From a large amount of explicit documents (Correia, 1924) it is possible to know what position these panels- The Creation of the Animals, The Annunciation, The Visitation, The Circumcision and The Presentation to the Temple - occupied in the original retable, restored in 1656 and perhaps already out of its original place in the 18th century, and whose gilded wood-carving structure included twenty paintings on the whole. In fact, on three horizontal registers, eighteen panels lined up and flanked the central structure of the retable, which was formed by two bigger ones and a polychromatic sculpture depicting the Tree of Jessé. So, on the upper register and following a sequence of five disappeared panels, that depicted Creation themes according to the Genesis version, there was THE CREATION OF THE ANIMALS. of the series of six panels that formed the register in the middle and that depicted a sequence of themes about Adam and Eve, no work has remained, while the lower register included The Annunciation, The Visitation, The Circumcision and The Presentation to the Temple, as well as the disappeared panels that represented The Nativity and The Adoration of the Magi.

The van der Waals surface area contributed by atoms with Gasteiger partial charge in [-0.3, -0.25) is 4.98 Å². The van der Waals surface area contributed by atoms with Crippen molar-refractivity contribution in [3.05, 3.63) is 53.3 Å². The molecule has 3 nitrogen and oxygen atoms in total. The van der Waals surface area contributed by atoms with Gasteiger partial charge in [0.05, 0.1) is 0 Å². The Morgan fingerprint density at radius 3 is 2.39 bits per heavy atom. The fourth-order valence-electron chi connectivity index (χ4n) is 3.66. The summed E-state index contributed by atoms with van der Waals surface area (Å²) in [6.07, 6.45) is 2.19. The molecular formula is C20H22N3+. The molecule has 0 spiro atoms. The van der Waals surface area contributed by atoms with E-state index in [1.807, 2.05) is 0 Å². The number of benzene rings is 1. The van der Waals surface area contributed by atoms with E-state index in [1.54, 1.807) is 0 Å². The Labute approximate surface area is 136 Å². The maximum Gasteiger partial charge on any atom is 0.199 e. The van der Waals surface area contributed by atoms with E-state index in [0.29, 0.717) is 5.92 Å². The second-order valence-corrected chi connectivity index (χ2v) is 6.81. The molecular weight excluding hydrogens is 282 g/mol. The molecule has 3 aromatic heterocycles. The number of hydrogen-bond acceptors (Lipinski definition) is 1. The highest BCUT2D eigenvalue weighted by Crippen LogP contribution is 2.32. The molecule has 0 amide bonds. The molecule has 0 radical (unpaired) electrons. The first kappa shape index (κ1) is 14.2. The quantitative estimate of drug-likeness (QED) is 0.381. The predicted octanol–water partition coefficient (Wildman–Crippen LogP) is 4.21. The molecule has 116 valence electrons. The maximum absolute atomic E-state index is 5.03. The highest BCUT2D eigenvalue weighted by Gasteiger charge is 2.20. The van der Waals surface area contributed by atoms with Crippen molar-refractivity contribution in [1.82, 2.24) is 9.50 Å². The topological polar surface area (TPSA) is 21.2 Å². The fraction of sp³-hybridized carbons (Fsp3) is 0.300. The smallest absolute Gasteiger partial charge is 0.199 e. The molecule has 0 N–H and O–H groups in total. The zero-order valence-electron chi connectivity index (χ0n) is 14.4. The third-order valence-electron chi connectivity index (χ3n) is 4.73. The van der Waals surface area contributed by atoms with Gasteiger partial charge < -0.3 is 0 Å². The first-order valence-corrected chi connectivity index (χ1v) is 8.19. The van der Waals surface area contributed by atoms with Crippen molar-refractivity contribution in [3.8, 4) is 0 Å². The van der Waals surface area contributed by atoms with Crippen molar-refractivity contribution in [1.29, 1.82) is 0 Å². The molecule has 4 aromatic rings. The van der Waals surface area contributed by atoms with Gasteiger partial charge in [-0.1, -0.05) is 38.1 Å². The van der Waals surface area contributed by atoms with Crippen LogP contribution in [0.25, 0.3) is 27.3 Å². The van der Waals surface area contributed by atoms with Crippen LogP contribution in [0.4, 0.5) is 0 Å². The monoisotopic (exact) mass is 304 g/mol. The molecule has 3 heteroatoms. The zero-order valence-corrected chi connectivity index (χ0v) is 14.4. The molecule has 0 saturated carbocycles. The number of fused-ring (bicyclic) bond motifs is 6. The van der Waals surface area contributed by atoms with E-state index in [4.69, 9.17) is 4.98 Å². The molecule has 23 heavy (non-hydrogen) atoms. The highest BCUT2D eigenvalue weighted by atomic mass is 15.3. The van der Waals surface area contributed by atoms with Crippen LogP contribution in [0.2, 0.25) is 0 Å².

In view of the remaining panels, it’s easy to conceive the masterful quality of this grandiose retable which Vacs Fernandes finished in 1511. To its ornamental impact, certainly enhanced by its complex golden wood-carving structure, locally made by two flemish wood carvers, we must add the fundamental pedagogic function of the images, that being lined up in a narrative sequence, they gave visual expression to some “stories” from both the old and the New Testaments.
The realism of the figures and the scenery, the illusion of reality, provided by the painter’s mimetic attitude towards the sensitive world, contributed at the time, to ensures the painter’s success, and to justify the patrons, financing who usually had themselves, either by their pictures or their heraldic symbols, or by both in the present case, represented in the paintings or in the wood-carved structure of the retables.
This series, in spite of the too evident damages in The Presentation to the Temple, is essential to typify Vacs Fernandes’s creative process, in a rather initial phase of his long artistic career, since he died in 1542. In spite of his very personal style, there’s a very intimate relationship between his work and the esthetic and iconography universe of the dutch painting, as though happened with other Portuguese masters and workshops in that period (Rodrigues, 1992, 1995).